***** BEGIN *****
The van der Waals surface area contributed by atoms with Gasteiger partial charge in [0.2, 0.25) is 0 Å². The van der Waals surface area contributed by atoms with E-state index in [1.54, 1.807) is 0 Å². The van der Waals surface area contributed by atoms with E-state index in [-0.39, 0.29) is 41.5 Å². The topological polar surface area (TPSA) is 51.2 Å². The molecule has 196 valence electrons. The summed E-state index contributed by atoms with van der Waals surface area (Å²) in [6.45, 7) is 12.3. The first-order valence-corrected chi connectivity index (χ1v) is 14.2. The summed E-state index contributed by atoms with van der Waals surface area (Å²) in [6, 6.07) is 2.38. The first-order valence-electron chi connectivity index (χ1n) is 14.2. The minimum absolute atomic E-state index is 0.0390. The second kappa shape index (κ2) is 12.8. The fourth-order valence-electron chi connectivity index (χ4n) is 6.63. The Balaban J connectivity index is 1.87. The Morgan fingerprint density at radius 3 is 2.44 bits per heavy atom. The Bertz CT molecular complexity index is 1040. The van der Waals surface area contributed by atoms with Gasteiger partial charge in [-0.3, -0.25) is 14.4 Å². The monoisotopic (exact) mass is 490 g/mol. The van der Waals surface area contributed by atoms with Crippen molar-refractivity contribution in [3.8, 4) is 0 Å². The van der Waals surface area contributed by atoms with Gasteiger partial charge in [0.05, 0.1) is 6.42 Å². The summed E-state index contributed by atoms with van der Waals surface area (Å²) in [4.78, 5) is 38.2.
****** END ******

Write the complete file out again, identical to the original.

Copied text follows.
The van der Waals surface area contributed by atoms with Gasteiger partial charge in [0.2, 0.25) is 0 Å². The van der Waals surface area contributed by atoms with E-state index in [1.54, 1.807) is 0 Å². The van der Waals surface area contributed by atoms with E-state index in [-0.39, 0.29) is 41.5 Å². The topological polar surface area (TPSA) is 51.2 Å². The molecule has 196 valence electrons. The summed E-state index contributed by atoms with van der Waals surface area (Å²) in [6.45, 7) is 12.3. The first-order valence-corrected chi connectivity index (χ1v) is 14.2. The summed E-state index contributed by atoms with van der Waals surface area (Å²) in [6, 6.07) is 2.38. The first-order valence-electron chi connectivity index (χ1n) is 14.2. The minimum absolute atomic E-state index is 0.0390. The second kappa shape index (κ2) is 12.8. The fourth-order valence-electron chi connectivity index (χ4n) is 6.63. The Balaban J connectivity index is 1.87. The Morgan fingerprint density at radius 3 is 2.44 bits per heavy atom. The Bertz CT molecular complexity index is 1040. The van der Waals surface area contributed by atoms with Gasteiger partial charge in [-0.3, -0.25) is 14.4 Å². The monoisotopic (exact) mass is 490 g/mol. The van der Waals surface area contributed by atoms with Crippen molar-refractivity contribution in [3.8, 4) is 0 Å². The van der Waals surface area contributed by atoms with Gasteiger partial charge in [0.05, 0.1) is 6.42 Å². The summed E-state index contributed by atoms with van der Waals surface area (Å²) in [4.78, 5) is 38.2.